COMMISSION, Appellees 1989.CDC.103
On Appeal from the United States District Court for the District of Columbia, Civil Action No. 82-2216.
Robinson, Mikva, and Buckley, Circuit Judges. Opinion for the Court filed by Circuit Judge Mikva.
DECISION OF THE COURT DELIVERED BY THE HONORABLE JUDGE MIKVA
This case involves the definition of "carrier" under the Railway Labor Act ("Act"), 45 U.S.C. § 151, First. Appellant, the International Longshoremen's Association, AFL-CIO , challenges the decision of the National Mediation Board ("NMB" or "Board") that the North Carolina State Ports Authority is not a "carrier" within the meaning of the Act. The district court dismissed appellant's complaint and sustained the NMB. We reverse, because we find that the NMB did not apply the statutory test for "carrier" in a rational and reviewable manner. I.
The SPA is an agency of the State of North Carolina, created for the purpose of owning and operating the ocean port terminals at Wilmington and Morehead City, North Carolina. See N.C. Gen. Stat. §§ 143B-452 through 143B-467 (1987). There is a small switching railroad at each port, and in 1970 the NMB certified the ILA as the bargaining representative for certain dockmen, warehousemen, and security guards who worked on the railroads. See North Carolina Port Authority, 5 N.M.B. 288 (1970).
In 1979, the North Carolina General Assembly created the North Carolina Ports Railway Commission , see N.C. Gen. Stat. §§ 143B-469 through 143B-469.3 (1987), and mandated that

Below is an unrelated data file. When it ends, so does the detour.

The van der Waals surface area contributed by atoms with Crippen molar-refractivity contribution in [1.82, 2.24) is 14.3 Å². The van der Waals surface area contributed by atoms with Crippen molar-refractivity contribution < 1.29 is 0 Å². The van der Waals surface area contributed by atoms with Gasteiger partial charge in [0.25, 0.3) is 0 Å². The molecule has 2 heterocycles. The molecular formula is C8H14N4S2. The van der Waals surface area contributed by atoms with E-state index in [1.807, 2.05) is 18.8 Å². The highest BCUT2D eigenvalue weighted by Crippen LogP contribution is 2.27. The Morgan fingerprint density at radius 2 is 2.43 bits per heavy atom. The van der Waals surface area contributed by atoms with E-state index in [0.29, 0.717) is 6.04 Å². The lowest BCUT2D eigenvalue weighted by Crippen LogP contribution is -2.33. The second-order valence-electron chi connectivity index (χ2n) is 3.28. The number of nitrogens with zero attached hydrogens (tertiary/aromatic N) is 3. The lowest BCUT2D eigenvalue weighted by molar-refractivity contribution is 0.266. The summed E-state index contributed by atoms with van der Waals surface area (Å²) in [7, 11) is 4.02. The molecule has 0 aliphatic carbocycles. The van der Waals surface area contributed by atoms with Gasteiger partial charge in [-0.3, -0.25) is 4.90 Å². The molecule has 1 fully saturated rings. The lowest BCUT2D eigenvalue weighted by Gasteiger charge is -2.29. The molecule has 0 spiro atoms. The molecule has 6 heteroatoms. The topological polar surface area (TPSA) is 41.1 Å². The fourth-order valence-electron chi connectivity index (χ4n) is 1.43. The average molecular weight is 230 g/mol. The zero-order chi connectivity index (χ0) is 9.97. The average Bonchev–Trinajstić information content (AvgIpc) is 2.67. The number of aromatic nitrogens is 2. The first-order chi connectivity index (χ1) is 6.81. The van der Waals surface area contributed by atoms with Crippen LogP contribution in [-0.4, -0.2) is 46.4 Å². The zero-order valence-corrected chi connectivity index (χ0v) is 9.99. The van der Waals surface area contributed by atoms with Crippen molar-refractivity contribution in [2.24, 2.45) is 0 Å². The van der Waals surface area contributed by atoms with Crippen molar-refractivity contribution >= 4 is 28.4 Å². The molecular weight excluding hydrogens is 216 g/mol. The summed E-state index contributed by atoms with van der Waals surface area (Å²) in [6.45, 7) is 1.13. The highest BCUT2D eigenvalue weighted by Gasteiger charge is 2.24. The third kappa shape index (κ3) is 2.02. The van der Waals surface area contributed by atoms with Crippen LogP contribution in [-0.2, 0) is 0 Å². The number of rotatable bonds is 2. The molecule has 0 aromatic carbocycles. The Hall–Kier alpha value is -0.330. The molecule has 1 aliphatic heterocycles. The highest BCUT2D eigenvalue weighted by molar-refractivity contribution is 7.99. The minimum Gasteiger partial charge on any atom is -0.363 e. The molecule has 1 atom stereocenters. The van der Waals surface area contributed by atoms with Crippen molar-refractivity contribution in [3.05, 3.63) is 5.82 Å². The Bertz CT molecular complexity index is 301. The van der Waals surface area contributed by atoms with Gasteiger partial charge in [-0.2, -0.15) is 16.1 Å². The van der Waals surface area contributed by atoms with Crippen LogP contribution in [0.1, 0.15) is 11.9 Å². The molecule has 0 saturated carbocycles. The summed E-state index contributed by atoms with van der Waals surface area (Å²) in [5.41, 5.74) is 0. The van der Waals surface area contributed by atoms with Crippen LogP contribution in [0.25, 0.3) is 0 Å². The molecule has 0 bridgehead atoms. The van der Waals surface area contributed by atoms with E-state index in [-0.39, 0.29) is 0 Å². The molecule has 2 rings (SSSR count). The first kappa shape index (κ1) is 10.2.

as soon as practicable, the North Carolina State Ports Authority shall transfer to the North Carolina Ports Railway Commission its railway equipment, railway property, and railway operations. This transfer shall include tracks, yards, equipment, trackage rights, franchises, licenses, and leases connected with the railway operations.
1979 N.C. Sess. Laws ch. 159 § 9.
In 1980, negotiations between the ILA and SPA had failed to produce a collective bargaining agreement and the ILA sought to invoke the services of the NMB. SPA moved to dismiss the NMB proceeding on the ground that it was no longer a "carrier" within the jurisdiction of the NMB because its railroad functions had been transferred to the PRC. The NMB agreed with SPA, and ruled that "the certifications held by the ILA are no longer of any effect since the Ports Authority is no longer a carrier within the meaning of the Railway Labor Act." North Carolina State Ports Authority and North Carolina Ports Railway Commission, 9 N.M.B. 398, 402 (1982). The NMB found that although the PRC was a carrier, 9 N.M.B. at 402, the PRC "is not directly or indirectly owned or controlled by the" SPA, id., and therefore the SPA was no longer a carrier.
The ILA filed a complaint in United States district court, alleging that the NMB had failed to apply properly section 1, First of the Act, which provides:
The term "carrier" includes . . . any company which is directly or indirectly owned or controlled by or under common control with any carrier by railroad and which operates any equipment or facilities or performs any service (other than trucking service) in connection with the transportation, receipt, delivery, elevation, transfer in transit, refrigeration or icing, storage, and handling of property transported by railroad . . ..
45 U.S.C. § 151, First (emphasis added). The ILA argued that the NMB did not apply the "common control" test, because it failed to consider the possibility that the SPA was "under common control with" the PRC. The ILA maintained that even though the SPA and PRC might be independent
[whether it] operates any equipment or services or performs any service (other than trucking service) in connection with the transportation, receipt, delivery, elevation, transfer in transit, refrigeration or icing, ...